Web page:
TIPS FOR FIRST-TIME PARENTS

Helpful tips to help stay sane as a new parent,  nurture your relationship as well as your new baby.


First-time parenthood is a miracle, but it can put strain on your relationship. Here’s our five-step first-time parenting plan.

DRAW UP A COUPLE PLAN
Sit down together and draw up an ‘action plan’. Agree on how you will deal with issues like bossy or intrusive visitors as well as how you’ll each be able to take ‘metime’. Also work out a balanced schedule for night-duty shifts.

BREAK FROM INTENSE INTERESTS
Running the Soweto Marathon or taking part in a huge cycle race should probably wait six months to a year. You’ll want to channel all your energy towards a solid routine for the baby, work and restorative downtime together.

SCHEDULE DATE NIGHTS
Often when you welcome a child into your lives, your relationship takes a back seat. One way to stay connected to your partner is to ensure that you make time for each other. Schedule a night out or other outing without the baby to keep your spark alive. Try for once a week from the six-week mark, by leaving the baby with a trusted friend, relative or housekeeper, and getting out there for a dinner, picnic, walk or browse in the shops, in which the focus can shift solidly to your relationship.

LET BABY TEACH YOU
Having a child in the picture puts a new spin on your life and career. One or both parents might benefit from taking a step down on the career ladder, in the first year at least, to give yourselves more time at home.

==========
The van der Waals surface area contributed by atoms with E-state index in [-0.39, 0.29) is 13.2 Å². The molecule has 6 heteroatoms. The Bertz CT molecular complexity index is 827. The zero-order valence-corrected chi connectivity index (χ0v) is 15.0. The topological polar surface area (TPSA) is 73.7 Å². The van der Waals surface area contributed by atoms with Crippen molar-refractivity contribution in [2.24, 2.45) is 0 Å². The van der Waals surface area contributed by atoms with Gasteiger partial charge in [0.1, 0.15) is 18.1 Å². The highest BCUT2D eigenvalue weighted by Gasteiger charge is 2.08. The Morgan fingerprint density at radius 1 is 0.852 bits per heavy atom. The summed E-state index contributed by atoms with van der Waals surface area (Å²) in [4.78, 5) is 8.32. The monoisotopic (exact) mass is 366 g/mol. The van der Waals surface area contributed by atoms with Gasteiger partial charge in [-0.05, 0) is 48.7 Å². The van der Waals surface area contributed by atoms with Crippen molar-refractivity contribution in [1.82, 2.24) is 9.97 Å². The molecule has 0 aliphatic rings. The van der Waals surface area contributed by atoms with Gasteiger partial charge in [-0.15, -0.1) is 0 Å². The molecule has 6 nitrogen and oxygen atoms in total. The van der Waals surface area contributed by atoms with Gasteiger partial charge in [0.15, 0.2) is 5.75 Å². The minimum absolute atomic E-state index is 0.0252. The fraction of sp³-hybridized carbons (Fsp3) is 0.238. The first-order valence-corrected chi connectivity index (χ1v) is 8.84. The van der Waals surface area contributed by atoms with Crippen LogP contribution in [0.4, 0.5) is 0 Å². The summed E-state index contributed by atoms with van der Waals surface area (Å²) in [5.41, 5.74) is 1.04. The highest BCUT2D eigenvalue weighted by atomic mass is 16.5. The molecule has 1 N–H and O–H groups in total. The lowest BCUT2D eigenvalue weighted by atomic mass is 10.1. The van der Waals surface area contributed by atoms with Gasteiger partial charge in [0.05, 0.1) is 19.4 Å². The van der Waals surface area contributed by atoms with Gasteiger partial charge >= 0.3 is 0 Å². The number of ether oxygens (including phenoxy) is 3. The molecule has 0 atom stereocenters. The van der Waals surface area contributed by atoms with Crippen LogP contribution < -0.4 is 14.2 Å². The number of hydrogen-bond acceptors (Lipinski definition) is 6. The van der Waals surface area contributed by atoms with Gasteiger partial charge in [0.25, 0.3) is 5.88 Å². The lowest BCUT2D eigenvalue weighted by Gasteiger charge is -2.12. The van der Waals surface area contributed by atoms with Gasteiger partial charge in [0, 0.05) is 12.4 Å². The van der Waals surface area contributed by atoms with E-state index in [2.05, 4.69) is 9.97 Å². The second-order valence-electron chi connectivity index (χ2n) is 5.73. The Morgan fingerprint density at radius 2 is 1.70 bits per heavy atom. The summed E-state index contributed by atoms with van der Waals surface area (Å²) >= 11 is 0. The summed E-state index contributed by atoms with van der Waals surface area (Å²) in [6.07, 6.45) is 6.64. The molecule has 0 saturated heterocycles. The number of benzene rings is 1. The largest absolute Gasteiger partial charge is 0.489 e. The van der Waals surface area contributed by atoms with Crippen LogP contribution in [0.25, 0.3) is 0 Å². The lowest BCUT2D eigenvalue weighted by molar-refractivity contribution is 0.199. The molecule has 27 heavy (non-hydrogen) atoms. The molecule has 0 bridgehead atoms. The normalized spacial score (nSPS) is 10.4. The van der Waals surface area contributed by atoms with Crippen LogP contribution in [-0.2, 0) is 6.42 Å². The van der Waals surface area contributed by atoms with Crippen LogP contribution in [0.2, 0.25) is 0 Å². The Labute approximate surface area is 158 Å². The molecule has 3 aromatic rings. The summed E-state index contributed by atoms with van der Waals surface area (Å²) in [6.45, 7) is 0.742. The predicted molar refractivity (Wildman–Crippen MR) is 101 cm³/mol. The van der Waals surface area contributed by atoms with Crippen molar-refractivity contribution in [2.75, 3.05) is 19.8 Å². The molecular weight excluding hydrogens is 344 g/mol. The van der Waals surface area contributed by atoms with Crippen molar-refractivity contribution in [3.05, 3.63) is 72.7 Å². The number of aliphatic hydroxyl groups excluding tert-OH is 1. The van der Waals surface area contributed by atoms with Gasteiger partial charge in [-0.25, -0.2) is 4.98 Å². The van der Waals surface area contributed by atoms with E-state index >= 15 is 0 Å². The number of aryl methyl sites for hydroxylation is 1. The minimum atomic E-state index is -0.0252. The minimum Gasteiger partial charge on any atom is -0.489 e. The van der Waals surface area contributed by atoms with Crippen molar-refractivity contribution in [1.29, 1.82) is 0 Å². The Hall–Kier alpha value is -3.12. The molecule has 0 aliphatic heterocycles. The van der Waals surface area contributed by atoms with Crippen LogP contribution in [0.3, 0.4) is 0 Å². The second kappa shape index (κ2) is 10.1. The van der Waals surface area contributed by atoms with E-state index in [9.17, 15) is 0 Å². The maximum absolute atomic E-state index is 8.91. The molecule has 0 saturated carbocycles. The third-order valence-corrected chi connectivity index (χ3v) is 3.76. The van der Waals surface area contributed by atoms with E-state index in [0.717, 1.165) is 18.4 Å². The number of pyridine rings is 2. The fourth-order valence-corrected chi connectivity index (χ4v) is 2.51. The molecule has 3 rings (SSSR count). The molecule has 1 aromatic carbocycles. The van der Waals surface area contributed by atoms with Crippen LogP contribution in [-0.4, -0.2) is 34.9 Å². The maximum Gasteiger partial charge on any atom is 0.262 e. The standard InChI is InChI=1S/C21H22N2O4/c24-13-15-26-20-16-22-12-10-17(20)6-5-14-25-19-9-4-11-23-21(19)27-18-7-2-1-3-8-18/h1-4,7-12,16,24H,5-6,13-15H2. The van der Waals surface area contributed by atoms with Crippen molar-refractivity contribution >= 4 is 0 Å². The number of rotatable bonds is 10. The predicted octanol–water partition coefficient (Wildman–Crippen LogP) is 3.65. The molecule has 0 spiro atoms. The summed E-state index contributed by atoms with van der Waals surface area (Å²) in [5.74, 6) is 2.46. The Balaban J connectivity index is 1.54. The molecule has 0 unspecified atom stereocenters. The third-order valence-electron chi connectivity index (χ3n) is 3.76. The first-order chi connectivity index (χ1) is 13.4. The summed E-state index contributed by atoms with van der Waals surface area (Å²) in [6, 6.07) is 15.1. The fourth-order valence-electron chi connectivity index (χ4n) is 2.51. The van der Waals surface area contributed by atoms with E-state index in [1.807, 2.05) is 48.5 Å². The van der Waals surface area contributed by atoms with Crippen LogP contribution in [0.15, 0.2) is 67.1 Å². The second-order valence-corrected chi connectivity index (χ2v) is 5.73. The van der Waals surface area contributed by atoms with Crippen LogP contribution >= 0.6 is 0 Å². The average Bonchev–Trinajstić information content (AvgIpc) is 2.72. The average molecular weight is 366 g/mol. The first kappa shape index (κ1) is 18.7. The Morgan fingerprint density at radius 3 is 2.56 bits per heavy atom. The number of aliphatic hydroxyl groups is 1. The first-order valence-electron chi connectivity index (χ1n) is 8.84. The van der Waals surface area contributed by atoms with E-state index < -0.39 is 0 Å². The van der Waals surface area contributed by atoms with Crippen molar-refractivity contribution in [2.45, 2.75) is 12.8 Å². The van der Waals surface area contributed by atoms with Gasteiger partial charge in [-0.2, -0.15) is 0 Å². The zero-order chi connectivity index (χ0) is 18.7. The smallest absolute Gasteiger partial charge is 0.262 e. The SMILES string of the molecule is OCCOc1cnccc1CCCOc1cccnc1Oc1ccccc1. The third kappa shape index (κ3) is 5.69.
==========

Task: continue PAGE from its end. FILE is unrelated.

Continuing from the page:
It might be a lower-paying position but while baby is really small you don’t need the stress of a demanding high-paid job that requires frequent travel and long hours. No matter how ambitious you were before baby arrived, his or her health and happiness will take priority. Go with it and enjoy the (probably short-lived) mind shift.

OUTSOURCE, WHERE POSSIBLE
Invest in reasonably priced services that free up your time for more important things such as sleep and couple time!

Cleaning, cooking, grocery shopping, gardening and laundry can all be outsourced, making life easier for both of you and giving baby the benefit of more relaxed parents. If you don’t have the spare cash to pay for these services, but a friend or relative offers to help out, take them up on the offer. You can repay them in kind when baby is a little older.

“NO MATTER HOW AMBITIOUS YOU WERE BEFORE BABY ARRIVED, HIS OR HER HEALTH AND HAPPINESS WILL TAKE PRIORITY.”

ADVICE FROM THE PRO
Parenting is difficult, but particularly if you have a colicky baby. Registered counselor Frances Ward suggests ways for new parents to cope with colic.

Our son has spent most of the first three months of his life screaming. It’s putting a strain on our marriage, as most nights involve broken sleep and pacing up and down for one or both of us. Please help!

Frances advises: Remembering that this will pass can be useful. Being able to take shifts with your partner, nanny and/or others can give parents a much-needed break. Even half an hour of time out can ground you. While all babies require their caregivers’ full attention, your own mental health is vital. Don’t hesitate to ask for help, so that you and your baby can make it through each day in such a way that there will be many wonderful moments of togetherness and fun, in between the colicky outbursts. Deep breaths.


By Vanessa Rogers

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TIPS FOR FIRST-TIME PARENTS TIPS FOR FIRST-TIME PARENTS Reviewed by Michelle Pienaar on March 06, 2018 Rating: 5

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